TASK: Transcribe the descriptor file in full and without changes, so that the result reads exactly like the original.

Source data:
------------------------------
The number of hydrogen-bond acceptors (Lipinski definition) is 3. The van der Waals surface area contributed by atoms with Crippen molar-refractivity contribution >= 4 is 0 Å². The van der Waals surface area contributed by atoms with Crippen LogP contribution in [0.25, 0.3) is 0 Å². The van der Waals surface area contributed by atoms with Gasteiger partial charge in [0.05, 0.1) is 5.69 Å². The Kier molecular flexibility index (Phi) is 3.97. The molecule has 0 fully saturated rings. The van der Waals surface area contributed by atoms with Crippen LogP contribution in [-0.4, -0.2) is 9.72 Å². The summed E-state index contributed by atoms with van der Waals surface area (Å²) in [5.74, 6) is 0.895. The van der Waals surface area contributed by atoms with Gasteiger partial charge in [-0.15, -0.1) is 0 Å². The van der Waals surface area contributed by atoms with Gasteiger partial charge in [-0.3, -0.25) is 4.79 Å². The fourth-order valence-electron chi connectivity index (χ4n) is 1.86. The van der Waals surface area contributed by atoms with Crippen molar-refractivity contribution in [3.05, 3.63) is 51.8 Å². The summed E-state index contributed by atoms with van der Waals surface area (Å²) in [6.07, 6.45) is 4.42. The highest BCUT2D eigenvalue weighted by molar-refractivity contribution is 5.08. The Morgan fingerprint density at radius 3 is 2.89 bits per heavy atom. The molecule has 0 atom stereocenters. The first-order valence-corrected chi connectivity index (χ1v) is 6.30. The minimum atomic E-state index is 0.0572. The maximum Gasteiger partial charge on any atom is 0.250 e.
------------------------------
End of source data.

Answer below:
The number of hydrogen-bond acceptors (Lipinski definition) is 3. The van der Waals surface area contributed by atoms with Crippen molar-refractivity contribution >= 4 is 0 Å². The van der Waals surface area contributed by atoms with Crippen LogP contribution in [0.25, 0.3) is 0 Å². The van der Waals surface area contributed by atoms with Gasteiger partial charge in [0.05, 0.1) is 5.69 Å². The Kier molecular flexibility index (Phi) is 3.97. The molecule has 0 fully saturated rings. The van der Waals surface area contributed by atoms with Crippen LogP contribution in [-0.4, -0.2) is 9.72 Å². The summed E-state index contributed by atoms with van der Waals surface area (Å²) in [5.74, 6) is 0.895. The van der Waals surface area contributed by atoms with Gasteiger partial charge in [-0.15, -0.1) is 0 Å². The van der Waals surface area contributed by atoms with Gasteiger partial charge in [-0.3, -0.25) is 4.79 Å². The fourth-order valence-electron chi connectivity index (χ4n) is 1.86. The van der Waals surface area contributed by atoms with Crippen molar-refractivity contribution in [3.05, 3.63) is 51.8 Å². The summed E-state index contributed by atoms with van der Waals surface area (Å²) in [6.07, 6.45) is 4.42. The highest BCUT2D eigenvalue weighted by molar-refractivity contribution is 5.08. The Morgan fingerprint density at radius 3 is 2.89 bits per heavy atom. The molecule has 0 atom stereocenters. The first-order valence-corrected chi connectivity index (χ1v) is 6.30. The minimum atomic E-state index is 0.0572. The maximum Gasteiger partial charge on any atom is 0.250 e.